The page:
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Thursday, 18 July 1946

Mr BERNARD CORSER (Wide Bay) . - I strongly resent the statement of the Minister (Mr. Scully) that members of the Opposition are stonewalling this measure and attempting to trap certain honorable gentlemen opposite who represent Western Australian constituencies.

Mr Scully - That is what is being done, and the honorable member knows it.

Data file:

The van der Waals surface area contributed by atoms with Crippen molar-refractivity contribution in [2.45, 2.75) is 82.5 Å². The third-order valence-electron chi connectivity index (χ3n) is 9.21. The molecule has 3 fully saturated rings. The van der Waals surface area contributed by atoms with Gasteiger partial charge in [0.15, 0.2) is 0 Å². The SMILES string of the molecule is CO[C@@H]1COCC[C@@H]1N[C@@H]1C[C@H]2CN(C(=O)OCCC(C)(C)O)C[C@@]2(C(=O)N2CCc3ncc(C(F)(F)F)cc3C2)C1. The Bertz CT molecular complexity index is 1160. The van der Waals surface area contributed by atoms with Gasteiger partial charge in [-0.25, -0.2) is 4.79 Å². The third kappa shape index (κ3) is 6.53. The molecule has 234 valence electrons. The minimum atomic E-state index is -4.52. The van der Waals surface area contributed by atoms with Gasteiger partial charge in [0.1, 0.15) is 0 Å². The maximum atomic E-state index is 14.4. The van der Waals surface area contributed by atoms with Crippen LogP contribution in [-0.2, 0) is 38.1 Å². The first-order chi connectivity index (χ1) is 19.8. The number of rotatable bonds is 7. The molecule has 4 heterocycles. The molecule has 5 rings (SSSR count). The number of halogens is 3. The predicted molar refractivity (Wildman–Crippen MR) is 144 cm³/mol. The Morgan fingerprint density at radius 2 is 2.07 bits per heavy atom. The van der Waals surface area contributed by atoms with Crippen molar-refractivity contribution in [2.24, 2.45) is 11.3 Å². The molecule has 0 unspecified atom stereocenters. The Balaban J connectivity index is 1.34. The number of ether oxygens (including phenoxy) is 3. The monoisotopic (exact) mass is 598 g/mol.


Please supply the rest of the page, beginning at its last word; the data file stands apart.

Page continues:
Mr BERNARD CORSER - I have listened to the honorable gentlemen who have spoken on the amendment, and it is quite untrue that they were stonewalling. But, without any coaxing, I intend to stand up for distant Western Australia, which, in some respects at least, has an affinity with Queensland. We intend to do our best to see that the wheat-growers of Western Australia are . treated fairly. The wheat industry of that State is one of its most important activities; it certainly involves more hard work than any other. The members of the Australian Country party believe that the wheat-farmers of Western Australia should have equal representation on the Australian Wheat Board with the farmers of the eastern States in which approximately the same quantity of wheat is grown each season. If this subject be considered calmly it will be realized that the Government's proposal is iniquitous. The Minister has said that the constitution of the Australian Wheat Board' was agreed toby the States. That is not so. It was agreed to at a conference of Ministers of Agriculture who were advised by under secretaries or other officers of State Departments of Agriculture. To my mind that is not fair. The farmers of Western Australia should not be deprived of fair representation because of the decision of such a conference. No agreement has been made by the various State governments on this matter. The most that can be said is that the Ministers for Agriculture, acting on the advice of public servants, reached an agreement. Such agreements should not be binding on this Parliament. If they are to be binding, they should not be made. The Minister has stated that he will not agree to the amendment and that the agreement reached at the conference of Ministers of Agriculture must be embodied in the bill. In other words, the honorable gentleman has a throat-hold on the members of his party and, in particular, on the representatives of two wheat:growing constituencies in "Western Australia. Any one can see with half an eye that those honorable gentlemen are in an unfortunate position. However, the Opposition is prepared to help them in this matter.

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